Think of an “appetizing” title that should be as brief as possible but also representative of your contents. A good title, consisting of carefully selected, albeit ‘hot’, words is your ticket to citations. I have come across many papers of mediocre content but with hundreds of citations, just because the author was smart enough to choose the right words in the title. Unfortunately, life is not always serious and more often than not—and for longevity- it shouldn’t be taken too seriously either.5
To the extent possible, your Abstract (200–250 words) should be written in non-technical language, aimed at the general reader, and it should not include references or footnotes. This is the most important part of your paper, and the one that everybody will read; it needs to convince the reader that the paper is worth reading. In non-technical language, explain to the reader why you wrote this paper; who has asked for it; what do you add to existing knowledge; what is your methodology; what are your main conclusions. Remember: your abstract is something very different from your introduction, which will probably follow. Thus, do not duplicate.
Long literature reviews are usually not appreciated by readers. This does not mean you should neglect important contributions, but instead of discussing each work individually (which might involve some repetition), try instead to discuss a theme or an issue, and put in parentheses the authors who have dealt with it.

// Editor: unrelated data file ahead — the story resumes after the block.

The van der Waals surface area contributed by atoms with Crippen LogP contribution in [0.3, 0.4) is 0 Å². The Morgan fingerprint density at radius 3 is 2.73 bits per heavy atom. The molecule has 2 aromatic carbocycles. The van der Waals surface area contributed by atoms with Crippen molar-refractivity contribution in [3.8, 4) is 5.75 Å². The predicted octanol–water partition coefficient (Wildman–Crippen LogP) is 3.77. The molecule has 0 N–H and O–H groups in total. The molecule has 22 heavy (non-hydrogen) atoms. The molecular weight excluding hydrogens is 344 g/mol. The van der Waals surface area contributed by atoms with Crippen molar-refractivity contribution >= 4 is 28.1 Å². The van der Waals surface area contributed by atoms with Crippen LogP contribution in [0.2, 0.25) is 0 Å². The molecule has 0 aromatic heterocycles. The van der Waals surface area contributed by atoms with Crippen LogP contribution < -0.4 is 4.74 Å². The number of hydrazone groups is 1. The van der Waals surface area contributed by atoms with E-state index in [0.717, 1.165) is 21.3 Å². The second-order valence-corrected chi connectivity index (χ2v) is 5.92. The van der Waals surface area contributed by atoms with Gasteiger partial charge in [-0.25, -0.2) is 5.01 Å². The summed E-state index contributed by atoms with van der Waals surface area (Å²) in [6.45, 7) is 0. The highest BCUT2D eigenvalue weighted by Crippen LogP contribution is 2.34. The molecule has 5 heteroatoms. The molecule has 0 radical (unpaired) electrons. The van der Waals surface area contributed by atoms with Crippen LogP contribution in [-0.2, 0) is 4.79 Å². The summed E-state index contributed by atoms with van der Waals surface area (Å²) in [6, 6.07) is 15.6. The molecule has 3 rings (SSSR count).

When you discuss a work, don’t mention only what the author did but, more importantly, discuss his results and how these impact your own paper. This is the reason you quote a work, and not just to show that you have read a lot. In this sense, your literature review should comprise works relevant to yours in a narrow sense (e.g. when you optimize stowage on a ship, don’t review papers on yard stacking optimization, although both subjects may have used the same methodology).
Identify top researchers (and top papers) and stay away from the trivial ones (no citations). Most definitely, don’t build your paper on trivial publications. Finally, your references should be as recent as possible, in English, and easily traceable.
Tables and figures